Looking for a way to relax, reconnect with nature, soak in the sun, and get some exercise, all at the same time? Try kayaking. Northern Westchester, with its beautiful ponds, lakes, and river, offers various kayaking experiences, ranging from easy outings to more challenging adventures.
Where to Go
Kayakers can look no further than Wampus Pond in Armonk for an easy, serene adventure. Wampus Pond, part of the 102-acre Wampus Pond Park, is open to kayakers throughout the summer. The natural water pond was once a reservoir that fed the New York City water supply. The park surrounding the lake is particularly peaceful and filled with history, including early 20th century rock shelters.
For beautiful, endless views of blue, and a chance to experience the more challenging Hudson River waters, head west to Ossining Beach. In 2011, a kayak launch was opened at the Louis Engel Waterfront Park. This launch enables kayakers to launch off the beach rather than off a dock. Head west for a view of the Sing Sing Correctional Facility.
Travel about four miles north to Croton Point Park and kayak on the Croton River, which ardent kayaker Paul Okura calls “a local gem…so clean and beautiful.” The Croton River is crystal clear, peaceful, and scenic, and it offers exquisite views of the Palisades. Croton Point Park is one of the oldest parks in the Westchester County system. According to Mary Kaye Koch, Director of Marketing for the Westchester County Parks Department, “Croton Point is a beautiful spot for bird-watching while you are kayaking down the river. On the clearest of days, you can even see all the way down to New York City.” Visitors can plan to picnic or camp out at the park as well.
Franklin D. Roosevelt State Park, right off of Crompound Road in Yorktown Heights, offers two lakes for kayaking. Bring your own kayak to Crom Pond or Mohansic Lake, the two freshwater ponds in the park. The park itself, known for its spacious picnic areas, pool, hiking trails, basketball courts, and playgrounds, offers a chance to enjoy a range of other activities as well.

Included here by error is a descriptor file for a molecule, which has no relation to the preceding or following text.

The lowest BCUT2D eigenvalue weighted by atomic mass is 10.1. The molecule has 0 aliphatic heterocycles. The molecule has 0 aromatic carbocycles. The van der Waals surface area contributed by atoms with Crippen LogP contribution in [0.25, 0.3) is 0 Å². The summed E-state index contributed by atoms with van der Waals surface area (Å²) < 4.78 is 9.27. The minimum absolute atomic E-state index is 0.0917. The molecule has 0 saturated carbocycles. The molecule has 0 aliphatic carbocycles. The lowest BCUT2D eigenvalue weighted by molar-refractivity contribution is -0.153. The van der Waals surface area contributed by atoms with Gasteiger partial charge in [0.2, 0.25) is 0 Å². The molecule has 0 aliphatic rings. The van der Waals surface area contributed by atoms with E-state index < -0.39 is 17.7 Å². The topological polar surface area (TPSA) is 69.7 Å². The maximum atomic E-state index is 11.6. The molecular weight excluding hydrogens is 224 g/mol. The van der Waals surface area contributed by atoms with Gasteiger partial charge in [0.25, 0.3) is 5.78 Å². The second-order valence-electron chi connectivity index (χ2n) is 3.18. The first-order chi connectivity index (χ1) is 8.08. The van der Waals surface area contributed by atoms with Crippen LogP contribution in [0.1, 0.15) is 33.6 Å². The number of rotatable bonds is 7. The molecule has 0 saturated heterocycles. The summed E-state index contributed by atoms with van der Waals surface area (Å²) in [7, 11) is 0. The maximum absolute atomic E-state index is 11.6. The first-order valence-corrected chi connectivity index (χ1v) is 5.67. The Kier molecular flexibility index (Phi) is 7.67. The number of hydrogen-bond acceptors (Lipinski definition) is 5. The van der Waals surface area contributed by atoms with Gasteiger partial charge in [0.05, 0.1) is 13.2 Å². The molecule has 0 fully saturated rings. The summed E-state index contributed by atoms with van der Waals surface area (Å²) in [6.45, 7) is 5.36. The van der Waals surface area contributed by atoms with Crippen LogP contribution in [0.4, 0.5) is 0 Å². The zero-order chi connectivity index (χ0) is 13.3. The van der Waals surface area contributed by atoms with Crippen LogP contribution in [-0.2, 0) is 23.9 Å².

George’s Island Park, located off of Dutch Street in Montrose, offers another easy, scenic launch spot in Westchester County. “If you’re looking for a tranquil spot for kayaking, George’s Island is perfect,” according to Koch.” With a boat launch for boats up to 21 feet long, George’s Island gives kayakers an opportunity to connect with nature and observe the diverse wildlife. Boat fees vary by park. Check out parks.westchestergov.com for more information.
Throughout Northern Westchester, kayakers can go at it alone or sign up with a service for a more guided kayaking experience. Between May and October, Hudson River Recreation offers two to three hour expeditions on Saturdays, Sundays, and holidays. Tours meet at Croton Point Park or the Echo Canoe and Kayak Launch in Croton on Hudson. Kayak along the Croton River, passing historical sites like Van Cortlandt Manor.
Hudson River Recreation tours are geared towards adults, but if you are looking for a family kayaking experience, try Hudson River Expeditions. Hudson River Expeditions takes you a little farther north to Peekskill and the Bear Mountain area. Kayakers can either navigate their way through the Peekskill Bay and see the city from a new perspective or travel through the Bear Mountain region, visiting the historical site of Fort Montgomery. They offer both family tours with single and tandem kayaks in the Peekskill region and custom tours that can be booked for six or more participants.
John Clark, program director of Hudson River Recreation, suggests that kayakers “expect the unexpected and plan for it.” He suggests that kayakers always wear a US Coast Guard approved life jacket, take lessons, and learn rescue techniques. “You have to know what to do if you fall out!” Clark warns. Paying careful attention to the weather and tide conditions is also extremely important. Dress for the water, not the air. Finally, for a successful trip, Clark says to make sure that someone else knows where you are and where you are going.
Okura has one final suggestion to ensure that everyone on the water enjoys their experience. “People should respect the no noise zone and bring headphones if they want to listen to music.” This way people can serenely connect with their natural surroundings and enjoy the ride.